Here is more news from Maoulla;
Fighters that have been linked to Al Qaeda took control of the Christian village of Maaloula after fighting with regime forces. Fears have been reignited about western support for the rebel groups, which strongly infiltrated by Islamic extremists.
The rebels, many of who sport beards, shouting the phrase "Allahu Akbar" (God is great), attacked Christian homes and churches shortly after moving into the village, saying that they had "liberated" the residents from government forces.
"They shot and killed people," one Maaloula resident says. "I heard gunshots and then I saw three bodies lying in the middle of a street in the old quarters of the village. Where is President Obama to see what has befallen us?"
"I saw the militants grabbing five villagers and threatening them and saying, "either you convert to Islam, or you will be beheaded,'" another Christian resident said.
Another said one church had been torched while other gunmen stormed into two other churches and robbed them.
Located 25 miles from Damascus, Maaloula is one of the few places in the world where residents still use the ancient language of Aramaic, which was spoken by Jesus and his disciples.
While the village has largely escaped the turmoil of this Middle Eastern country's civil war, Maaloula has become a key strategic battleground in the Syrian civil war because of its proximity to the capital. Formerly held by President Assad's regime, the village was captured in a rebel advance spearheaded by the hard-line Islamist al Nusra Front.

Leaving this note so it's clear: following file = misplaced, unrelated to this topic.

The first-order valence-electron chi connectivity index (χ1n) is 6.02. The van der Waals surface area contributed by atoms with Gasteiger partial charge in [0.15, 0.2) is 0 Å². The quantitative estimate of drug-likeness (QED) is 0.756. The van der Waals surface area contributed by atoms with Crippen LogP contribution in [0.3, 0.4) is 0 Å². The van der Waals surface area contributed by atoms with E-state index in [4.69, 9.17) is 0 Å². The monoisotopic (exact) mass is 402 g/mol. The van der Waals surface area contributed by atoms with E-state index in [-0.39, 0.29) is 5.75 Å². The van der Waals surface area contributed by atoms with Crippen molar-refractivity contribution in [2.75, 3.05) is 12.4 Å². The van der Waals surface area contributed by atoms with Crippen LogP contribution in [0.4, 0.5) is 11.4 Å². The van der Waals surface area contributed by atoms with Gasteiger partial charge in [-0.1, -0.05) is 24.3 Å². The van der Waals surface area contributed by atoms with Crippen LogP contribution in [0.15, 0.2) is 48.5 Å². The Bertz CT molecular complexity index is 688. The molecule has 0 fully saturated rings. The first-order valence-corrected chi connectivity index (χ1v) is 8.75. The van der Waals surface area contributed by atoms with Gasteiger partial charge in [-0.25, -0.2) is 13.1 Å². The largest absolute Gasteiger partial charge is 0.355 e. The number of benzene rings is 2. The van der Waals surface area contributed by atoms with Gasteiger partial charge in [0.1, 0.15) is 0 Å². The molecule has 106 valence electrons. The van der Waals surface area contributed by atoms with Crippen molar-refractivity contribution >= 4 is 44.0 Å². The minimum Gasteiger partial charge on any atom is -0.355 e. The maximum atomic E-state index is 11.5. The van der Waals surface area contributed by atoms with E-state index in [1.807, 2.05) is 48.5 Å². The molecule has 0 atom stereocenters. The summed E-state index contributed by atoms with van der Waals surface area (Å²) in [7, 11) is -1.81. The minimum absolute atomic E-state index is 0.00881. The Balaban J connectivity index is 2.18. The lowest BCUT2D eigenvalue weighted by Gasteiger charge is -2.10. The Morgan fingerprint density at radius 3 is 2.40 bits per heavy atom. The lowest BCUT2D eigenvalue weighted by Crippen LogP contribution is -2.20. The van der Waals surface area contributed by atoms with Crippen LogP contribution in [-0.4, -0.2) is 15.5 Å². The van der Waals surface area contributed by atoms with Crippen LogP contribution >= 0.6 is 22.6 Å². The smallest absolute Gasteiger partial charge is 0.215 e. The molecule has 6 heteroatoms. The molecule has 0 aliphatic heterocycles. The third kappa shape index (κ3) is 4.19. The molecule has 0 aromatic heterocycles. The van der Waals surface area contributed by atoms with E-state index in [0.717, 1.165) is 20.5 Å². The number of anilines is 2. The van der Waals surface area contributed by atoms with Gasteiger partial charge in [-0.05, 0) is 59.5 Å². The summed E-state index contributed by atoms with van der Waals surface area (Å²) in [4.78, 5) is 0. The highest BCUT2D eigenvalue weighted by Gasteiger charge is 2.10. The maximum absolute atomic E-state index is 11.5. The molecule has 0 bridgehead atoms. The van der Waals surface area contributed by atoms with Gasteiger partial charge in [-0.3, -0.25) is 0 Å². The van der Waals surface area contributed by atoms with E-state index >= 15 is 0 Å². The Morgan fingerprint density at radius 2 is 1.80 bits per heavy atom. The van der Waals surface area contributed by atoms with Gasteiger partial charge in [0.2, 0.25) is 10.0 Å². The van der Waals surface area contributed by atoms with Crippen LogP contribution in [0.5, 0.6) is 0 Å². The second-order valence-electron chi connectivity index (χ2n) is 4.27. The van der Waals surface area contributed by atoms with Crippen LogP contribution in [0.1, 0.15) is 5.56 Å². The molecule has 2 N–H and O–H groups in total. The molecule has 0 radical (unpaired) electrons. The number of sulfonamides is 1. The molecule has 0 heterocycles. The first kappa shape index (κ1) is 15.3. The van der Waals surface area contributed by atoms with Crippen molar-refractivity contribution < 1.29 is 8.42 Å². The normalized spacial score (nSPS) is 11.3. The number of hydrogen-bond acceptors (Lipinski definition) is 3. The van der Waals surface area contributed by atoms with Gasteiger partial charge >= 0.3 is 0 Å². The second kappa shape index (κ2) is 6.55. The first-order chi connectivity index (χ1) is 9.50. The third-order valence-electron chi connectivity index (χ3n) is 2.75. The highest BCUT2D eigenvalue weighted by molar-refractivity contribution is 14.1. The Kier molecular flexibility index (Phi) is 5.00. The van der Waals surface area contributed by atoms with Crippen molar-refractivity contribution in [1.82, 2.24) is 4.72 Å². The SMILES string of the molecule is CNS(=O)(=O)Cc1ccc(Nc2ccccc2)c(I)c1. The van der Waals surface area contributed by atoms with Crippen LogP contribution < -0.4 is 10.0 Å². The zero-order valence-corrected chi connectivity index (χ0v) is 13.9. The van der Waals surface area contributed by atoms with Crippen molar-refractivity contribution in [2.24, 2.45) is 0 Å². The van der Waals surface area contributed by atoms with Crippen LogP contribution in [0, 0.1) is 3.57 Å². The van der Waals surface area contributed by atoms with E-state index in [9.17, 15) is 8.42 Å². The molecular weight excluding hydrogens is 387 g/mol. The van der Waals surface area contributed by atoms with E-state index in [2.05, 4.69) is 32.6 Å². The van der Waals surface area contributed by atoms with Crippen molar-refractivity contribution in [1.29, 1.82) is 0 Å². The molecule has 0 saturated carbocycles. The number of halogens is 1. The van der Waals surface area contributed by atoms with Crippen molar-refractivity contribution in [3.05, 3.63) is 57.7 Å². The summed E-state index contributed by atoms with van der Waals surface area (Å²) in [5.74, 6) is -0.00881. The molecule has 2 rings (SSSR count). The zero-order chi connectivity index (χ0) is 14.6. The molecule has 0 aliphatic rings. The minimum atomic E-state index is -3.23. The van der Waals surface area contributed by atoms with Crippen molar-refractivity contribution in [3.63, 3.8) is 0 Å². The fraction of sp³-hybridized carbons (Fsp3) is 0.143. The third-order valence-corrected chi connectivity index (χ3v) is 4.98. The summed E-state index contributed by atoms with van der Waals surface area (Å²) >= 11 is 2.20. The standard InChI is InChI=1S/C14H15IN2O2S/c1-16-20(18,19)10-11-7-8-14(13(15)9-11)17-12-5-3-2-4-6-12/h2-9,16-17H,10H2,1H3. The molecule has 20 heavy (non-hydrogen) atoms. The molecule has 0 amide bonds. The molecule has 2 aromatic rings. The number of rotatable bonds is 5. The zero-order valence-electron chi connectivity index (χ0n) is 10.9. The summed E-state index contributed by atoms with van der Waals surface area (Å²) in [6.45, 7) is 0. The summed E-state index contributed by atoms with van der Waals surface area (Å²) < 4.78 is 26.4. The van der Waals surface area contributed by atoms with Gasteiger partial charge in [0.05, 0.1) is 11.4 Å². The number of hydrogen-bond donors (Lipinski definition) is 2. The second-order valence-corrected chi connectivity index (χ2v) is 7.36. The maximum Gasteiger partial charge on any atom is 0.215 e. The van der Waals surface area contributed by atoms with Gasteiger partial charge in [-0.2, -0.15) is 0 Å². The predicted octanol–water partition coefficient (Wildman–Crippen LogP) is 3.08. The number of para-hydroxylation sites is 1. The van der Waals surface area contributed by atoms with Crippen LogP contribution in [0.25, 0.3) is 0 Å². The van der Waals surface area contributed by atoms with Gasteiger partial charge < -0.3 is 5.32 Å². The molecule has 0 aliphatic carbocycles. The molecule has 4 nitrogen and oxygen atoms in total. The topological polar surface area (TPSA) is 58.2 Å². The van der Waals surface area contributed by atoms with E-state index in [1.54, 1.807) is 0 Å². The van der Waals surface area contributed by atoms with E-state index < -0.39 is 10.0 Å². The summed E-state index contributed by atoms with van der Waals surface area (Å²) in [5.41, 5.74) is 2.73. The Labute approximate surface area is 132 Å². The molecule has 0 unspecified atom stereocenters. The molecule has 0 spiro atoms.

Villagers said they heard several foreign accents among the rebels, with many feared to be Al Qaeda fighters imported into the conflict. A villager said he heard lots of Tunisian, Libyan, Moroccan and Chechen dialects.
In a video posted online, a rebel commander shouted at the camera: "We cleansed Maaloula from all the Assad dogs and all his thugs." In the meantime, Syria's state news agency claimed the rebels had withdrawn and the regime had regained the village, saying: "The army inflicted heavy losses in the ranks of the terrorists."http://catholic.org/international/international_story.php?id=52332
It is very easy to talk tough when everything is going well, but when the times are tough it becomes another thing. Let us pray for them to be faithful in the hour of their trial.